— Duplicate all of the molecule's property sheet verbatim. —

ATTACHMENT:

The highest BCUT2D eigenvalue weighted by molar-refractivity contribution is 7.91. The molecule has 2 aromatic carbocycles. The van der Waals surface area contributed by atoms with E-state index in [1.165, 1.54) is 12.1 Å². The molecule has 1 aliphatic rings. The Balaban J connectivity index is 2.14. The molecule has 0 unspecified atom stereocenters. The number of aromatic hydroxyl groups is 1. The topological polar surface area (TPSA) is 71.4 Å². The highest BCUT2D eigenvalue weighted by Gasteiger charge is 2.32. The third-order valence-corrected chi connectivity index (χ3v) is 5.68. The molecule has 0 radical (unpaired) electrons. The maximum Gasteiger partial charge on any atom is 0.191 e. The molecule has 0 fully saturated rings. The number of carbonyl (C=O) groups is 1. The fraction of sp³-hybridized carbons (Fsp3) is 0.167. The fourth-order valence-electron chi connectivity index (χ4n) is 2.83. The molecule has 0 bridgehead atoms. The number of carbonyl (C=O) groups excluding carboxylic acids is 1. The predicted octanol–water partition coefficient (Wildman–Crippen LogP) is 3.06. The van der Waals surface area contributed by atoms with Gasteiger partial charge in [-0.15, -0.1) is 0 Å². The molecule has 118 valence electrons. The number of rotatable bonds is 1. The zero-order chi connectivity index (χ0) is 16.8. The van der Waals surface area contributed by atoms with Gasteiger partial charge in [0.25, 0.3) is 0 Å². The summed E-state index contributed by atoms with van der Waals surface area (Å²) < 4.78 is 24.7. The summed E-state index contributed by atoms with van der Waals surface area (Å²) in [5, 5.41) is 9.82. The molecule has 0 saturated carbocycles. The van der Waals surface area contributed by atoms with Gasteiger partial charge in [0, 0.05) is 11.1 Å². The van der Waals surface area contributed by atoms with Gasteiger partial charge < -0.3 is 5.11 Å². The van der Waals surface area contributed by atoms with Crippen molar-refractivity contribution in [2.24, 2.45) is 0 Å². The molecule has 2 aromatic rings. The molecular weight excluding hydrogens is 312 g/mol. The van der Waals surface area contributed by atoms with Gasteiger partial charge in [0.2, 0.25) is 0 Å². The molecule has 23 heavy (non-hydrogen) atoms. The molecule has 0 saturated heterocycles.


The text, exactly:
The highest BCUT2D eigenvalue weighted by molar-refractivity contribution is 7.91. The molecule has 2 aromatic carbocycles. The van der Waals surface area contributed by atoms with E-state index in [1.165, 1.54) is 12.1 Å². The molecule has 1 aliphatic rings. The Balaban J connectivity index is 2.14. The molecule has 0 unspecified atom stereocenters. The number of aromatic hydroxyl groups is 1. The topological polar surface area (TPSA) is 71.4 Å². The highest BCUT2D eigenvalue weighted by Gasteiger charge is 2.32. The third-order valence-corrected chi connectivity index (χ3v) is 5.68. The molecule has 0 radical (unpaired) electrons. The maximum Gasteiger partial charge on any atom is 0.191 e. The molecule has 0 fully saturated rings. The number of carbonyl (C=O) groups is 1. The fraction of sp³-hybridized carbons (Fsp3) is 0.167. The fourth-order valence-electron chi connectivity index (χ4n) is 2.83. The molecule has 0 bridgehead atoms. The number of carbonyl (C=O) groups excluding carboxylic acids is 1. The predicted octanol–water partition coefficient (Wildman–Crippen LogP) is 3.06. The van der Waals surface area contributed by atoms with Gasteiger partial charge in [-0.15, -0.1) is 0 Å². The molecule has 118 valence electrons. The number of rotatable bonds is 1. The zero-order chi connectivity index (χ0) is 16.8. The van der Waals surface area contributed by atoms with Gasteiger partial charge in [0.25, 0.3) is 0 Å². The summed E-state index contributed by atoms with van der Waals surface area (Å²) < 4.78 is 24.7. The summed E-state index contributed by atoms with van der Waals surface area (Å²) in [5, 5.41) is 9.82. The molecule has 0 saturated carbocycles. The van der Waals surface area contributed by atoms with Gasteiger partial charge in [0, 0.05) is 11.1 Å². The van der Waals surface area contributed by atoms with Gasteiger partial charge < -0.3 is 5.11 Å². The van der Waals surface area contributed by atoms with Crippen molar-refractivity contribution in [2.24, 2.45) is 0 Å². The molecule has 2 aromatic rings. The molecular weight excluding hydrogens is 312 g/mol. The van der Waals surface area contributed by atoms with Gasteiger partial charge in [0.2, 0.25) is 0 Å². The molecule has 23 heavy (non-hydrogen) atoms. The molecule has 0 saturated heterocycles.